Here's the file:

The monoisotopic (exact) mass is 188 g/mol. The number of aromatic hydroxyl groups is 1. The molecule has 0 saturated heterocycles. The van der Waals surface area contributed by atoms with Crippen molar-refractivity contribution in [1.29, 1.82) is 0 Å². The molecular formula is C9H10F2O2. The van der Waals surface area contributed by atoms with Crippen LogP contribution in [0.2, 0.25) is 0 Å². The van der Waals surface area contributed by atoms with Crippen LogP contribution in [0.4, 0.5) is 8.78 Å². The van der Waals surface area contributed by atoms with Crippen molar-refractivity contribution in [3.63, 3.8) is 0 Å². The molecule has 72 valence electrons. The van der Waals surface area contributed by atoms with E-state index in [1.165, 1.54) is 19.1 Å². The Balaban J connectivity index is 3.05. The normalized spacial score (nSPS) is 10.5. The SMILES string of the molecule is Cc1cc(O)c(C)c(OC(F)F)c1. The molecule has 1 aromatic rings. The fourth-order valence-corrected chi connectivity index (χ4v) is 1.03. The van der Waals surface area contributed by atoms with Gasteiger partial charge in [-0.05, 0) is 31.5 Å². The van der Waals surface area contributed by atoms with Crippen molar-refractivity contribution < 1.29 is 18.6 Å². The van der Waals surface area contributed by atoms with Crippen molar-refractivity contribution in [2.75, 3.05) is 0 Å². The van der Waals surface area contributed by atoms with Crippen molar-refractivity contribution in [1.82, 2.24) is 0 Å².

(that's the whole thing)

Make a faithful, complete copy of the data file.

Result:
The monoisotopic (exact) mass is 188 g/mol. The number of aromatic hydroxyl groups is 1. The molecule has 0 saturated heterocycles. The van der Waals surface area contributed by atoms with Crippen molar-refractivity contribution in [1.29, 1.82) is 0 Å². The molecular formula is C9H10F2O2. The van der Waals surface area contributed by atoms with Crippen LogP contribution in [0.2, 0.25) is 0 Å². The van der Waals surface area contributed by atoms with Crippen LogP contribution in [0.4, 0.5) is 8.78 Å². The van der Waals surface area contributed by atoms with Crippen molar-refractivity contribution in [3.63, 3.8) is 0 Å². The molecule has 72 valence electrons. The van der Waals surface area contributed by atoms with E-state index in [1.165, 1.54) is 19.1 Å². The Balaban J connectivity index is 3.05. The normalized spacial score (nSPS) is 10.5. The SMILES string of the molecule is Cc1cc(O)c(C)c(OC(F)F)c1. The molecule has 1 aromatic rings. The fourth-order valence-corrected chi connectivity index (χ4v) is 1.03. The van der Waals surface area contributed by atoms with Gasteiger partial charge in [-0.05, 0) is 31.5 Å². The van der Waals surface area contributed by atoms with Crippen molar-refractivity contribution < 1.29 is 18.6 Å². The van der Waals surface area contributed by atoms with Crippen molar-refractivity contribution in [2.75, 3.05) is 0 Å². The van der Waals surface area contributed by atoms with Crippen molar-refractivity contribution in [1.82, 2.24) is 0 Å².